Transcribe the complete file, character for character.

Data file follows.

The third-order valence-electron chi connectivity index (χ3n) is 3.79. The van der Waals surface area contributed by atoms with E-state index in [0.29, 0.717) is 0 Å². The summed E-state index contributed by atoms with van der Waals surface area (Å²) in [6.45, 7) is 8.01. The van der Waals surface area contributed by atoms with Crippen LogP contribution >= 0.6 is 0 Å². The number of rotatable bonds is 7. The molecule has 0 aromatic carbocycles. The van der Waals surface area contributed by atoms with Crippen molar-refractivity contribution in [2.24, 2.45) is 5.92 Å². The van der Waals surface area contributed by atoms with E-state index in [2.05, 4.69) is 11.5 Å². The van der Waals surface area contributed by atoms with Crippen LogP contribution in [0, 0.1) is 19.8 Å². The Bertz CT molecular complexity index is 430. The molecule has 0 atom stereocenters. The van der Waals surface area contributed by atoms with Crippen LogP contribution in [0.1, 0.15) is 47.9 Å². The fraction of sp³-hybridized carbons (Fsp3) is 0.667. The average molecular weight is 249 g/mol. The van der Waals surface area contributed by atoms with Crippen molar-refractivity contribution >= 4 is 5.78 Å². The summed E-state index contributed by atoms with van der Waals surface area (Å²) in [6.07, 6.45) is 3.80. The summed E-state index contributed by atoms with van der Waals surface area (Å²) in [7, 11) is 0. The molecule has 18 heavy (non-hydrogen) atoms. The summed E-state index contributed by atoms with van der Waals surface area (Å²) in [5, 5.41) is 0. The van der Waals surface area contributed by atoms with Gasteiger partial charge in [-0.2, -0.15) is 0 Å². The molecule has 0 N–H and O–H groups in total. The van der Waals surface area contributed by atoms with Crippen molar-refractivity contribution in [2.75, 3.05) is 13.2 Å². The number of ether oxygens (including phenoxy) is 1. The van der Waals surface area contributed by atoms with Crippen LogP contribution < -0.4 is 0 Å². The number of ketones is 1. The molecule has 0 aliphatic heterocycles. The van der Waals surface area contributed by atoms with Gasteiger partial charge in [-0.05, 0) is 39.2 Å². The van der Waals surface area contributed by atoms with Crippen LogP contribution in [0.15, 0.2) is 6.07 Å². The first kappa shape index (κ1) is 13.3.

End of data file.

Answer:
The third-order valence-electron chi connectivity index (χ3n) is 3.79. The van der Waals surface area contributed by atoms with E-state index in [0.29, 0.717) is 0 Å². The summed E-state index contributed by atoms with van der Waals surface area (Å²) in [6.45, 7) is 8.01. The van der Waals surface area contributed by atoms with Crippen LogP contribution >= 0.6 is 0 Å². The number of rotatable bonds is 7. The molecule has 0 aromatic carbocycles. The van der Waals surface area contributed by atoms with Crippen molar-refractivity contribution in [2.24, 2.45) is 5.92 Å². The van der Waals surface area contributed by atoms with E-state index in [2.05, 4.69) is 11.5 Å². The van der Waals surface area contributed by atoms with Crippen LogP contribution in [0, 0.1) is 19.8 Å². The Bertz CT molecular complexity index is 430. The molecule has 0 atom stereocenters. The van der Waals surface area contributed by atoms with Crippen LogP contribution in [0.1, 0.15) is 47.9 Å². The fraction of sp³-hybridized carbons (Fsp3) is 0.667. The average molecular weight is 249 g/mol. The van der Waals surface area contributed by atoms with Crippen molar-refractivity contribution >= 4 is 5.78 Å². The summed E-state index contributed by atoms with van der Waals surface area (Å²) in [6.07, 6.45) is 3.80. The summed E-state index contributed by atoms with van der Waals surface area (Å²) in [7, 11) is 0. The molecule has 18 heavy (non-hydrogen) atoms. The summed E-state index contributed by atoms with van der Waals surface area (Å²) in [5, 5.41) is 0. The van der Waals surface area contributed by atoms with Gasteiger partial charge in [-0.2, -0.15) is 0 Å². The molecule has 0 N–H and O–H groups in total. The van der Waals surface area contributed by atoms with Crippen molar-refractivity contribution in [2.75, 3.05) is 13.2 Å². The number of ether oxygens (including phenoxy) is 1. The van der Waals surface area contributed by atoms with Crippen LogP contribution < -0.4 is 0 Å². The number of ketones is 1. The molecule has 0 aliphatic heterocycles. The van der Waals surface area contributed by atoms with Gasteiger partial charge in [-0.05, 0) is 39.2 Å². The van der Waals surface area contributed by atoms with Crippen LogP contribution in [0.15, 0.2) is 6.07 Å². The first kappa shape index (κ1) is 13.3.